In the early 80s – 1980 or 81  – a chap visited my house to sell insurance.

During our meeting he told me the Good News that is the gospel. He simply dropped it into the conversation quite naturally at a point that seemed perfectly appropriate.

Of course, I’d heard the story before – how Jesus was the son of God and was crucified for my sins, and so on. I’d heard it dozens of times before and it had been as meaningful to me as a fairytale.

This time, however, my interest was aroused. This time things began to make … sense.

He invited me to the local church he and his wife attended. He said there’d be other couples and families and was sure I’d enjoy it. I did go – the following Sunday. And I did enjoy it. Church meetings were nothing short of a joy; I made many new friends, some of who had been close neighbours, and enjoyed their fellowship.

This was a whole new experience for me. I’d always considered that being a Christian would be a dreary life of self-denial and puritanical misery. It was nothing of the sort and, despite this being a very difficult period of my life, it was a time I continue to look back on fondly.

During that time I learned more of the story of Jesus and what His sacrifice on the cross meant for me.

At that time, while at home listening to gospel music, the lyrics of one particular song ‘spoke’ to me. It seemed as though the words I heard in song had been written for me personally, and I experienced such a lightness of spirit that I’ll never be able to describe.

You know when you have one these optical illusion images, a picture hidden within a picture? You ‘can’t see the wood for the trees’ and need to squint, gaze and stare until your eyes water. Eventually the elusive image springs out at you. That’s how this was.

There were no beams of light streaming from heaven – no voice resonating through parting clouds. It just seemed right, somehow.

It felt like a vital puzzle piece that had rattled around inside me all my life had finally ‘clicked’ into place.

Becoming a Christian didn’t place me on a road paved with gold, edged by sweet smelling roses. Far from it. The path I’d chosen was narrow and rocky. Eventually, I did hit a rock. I fell, and stumbled away from the church that had become my home, and those people who had been my family.

I was like a fragment of coal that had fallen from the fire onto the hearth. Other coals in the grate continued to glow, but my flame had died. God was with me but I was ignoring him.

My name had been written on His hand since before time, and He loved me as a Father should, yet I ignored Him for forty years.

In that time, the world changed irreversibly. In 2001 we had nine-eleven and war followed war; terrorist attacks, one after another, after another. Increasingly, populations became divided, communities ever-fearful, lives shattered and families broken.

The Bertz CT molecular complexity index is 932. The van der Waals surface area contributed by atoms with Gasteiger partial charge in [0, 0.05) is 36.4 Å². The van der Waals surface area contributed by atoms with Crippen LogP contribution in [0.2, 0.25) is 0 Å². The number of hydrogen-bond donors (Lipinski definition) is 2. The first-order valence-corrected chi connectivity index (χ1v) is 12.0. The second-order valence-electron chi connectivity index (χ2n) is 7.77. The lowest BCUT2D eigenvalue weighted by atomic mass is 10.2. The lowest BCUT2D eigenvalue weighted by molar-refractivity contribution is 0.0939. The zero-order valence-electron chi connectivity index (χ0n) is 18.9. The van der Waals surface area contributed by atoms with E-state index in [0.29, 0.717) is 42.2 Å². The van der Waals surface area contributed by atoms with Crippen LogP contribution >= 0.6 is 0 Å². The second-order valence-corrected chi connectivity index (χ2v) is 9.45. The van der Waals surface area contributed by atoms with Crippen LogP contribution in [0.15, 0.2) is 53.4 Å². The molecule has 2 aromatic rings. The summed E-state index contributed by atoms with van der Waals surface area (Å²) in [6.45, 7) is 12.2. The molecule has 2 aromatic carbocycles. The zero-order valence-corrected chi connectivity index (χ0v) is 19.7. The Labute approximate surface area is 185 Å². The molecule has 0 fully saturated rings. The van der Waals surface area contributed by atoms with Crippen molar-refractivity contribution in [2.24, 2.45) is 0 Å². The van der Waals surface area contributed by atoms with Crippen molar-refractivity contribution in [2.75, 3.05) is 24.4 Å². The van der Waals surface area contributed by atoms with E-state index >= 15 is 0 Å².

By 2014 the uncontrolled epilepsy I’d suffered since 1966 had deteriorated to the point where I could no longer do my job. Daily seizures had long been making things intolerable, then they became impossible. I lost my job and could work no more.

Eventually, weighed down by burdens I could no longer carry alone, and in a world I no longer recognised, I realised that I needed reassurance, guidance and the protection I mentioned earlier. God’s protection and covering. I needed hope. I needed answers. I needed to return to my Heavenly Father.

By this point it was the summer of 2019. I rejoined the church, rekindled the flame of my faith – and the rest, as they say, is history. For I know I’m watching history being made on a scale I’ve never witnessed in my lifetime.

Despite the madness of our unfolding world, the chaos and instability, I now possess a sense of safety – an anchor to steady me as the storm rages all around. I have an assurance that only comes from knowing and having a relationship with God.

Skeptical readers who have had the stamina to read this far may ask why my God ever allowed me to suffer from epilepsy; why he allowed me to endure almost daily seizures that caused me so much pain and end my career, leading me eventually to where I am now. My answer to that is I don’t know – yet. What I do know is God is in control – and he has my back.

I know there has been a sound reason for all those things that have led me to this point in my life. This absolute and unshakable certainty gives me confidence, as well as a ‘hope’ for the future.

To use a military analogy, I consider myself to be a foot soldier in the army of God. Just as a front-line soldier may not be privy to the plans of his general, all I know is what small duty I must perform toward achieving an inevitable victory. I don’t need to see the plan, only my part in it.

What’s more, if you are reading this, it is perhaps because you were meant to.

If that is the case, you too are now part of the overall plan.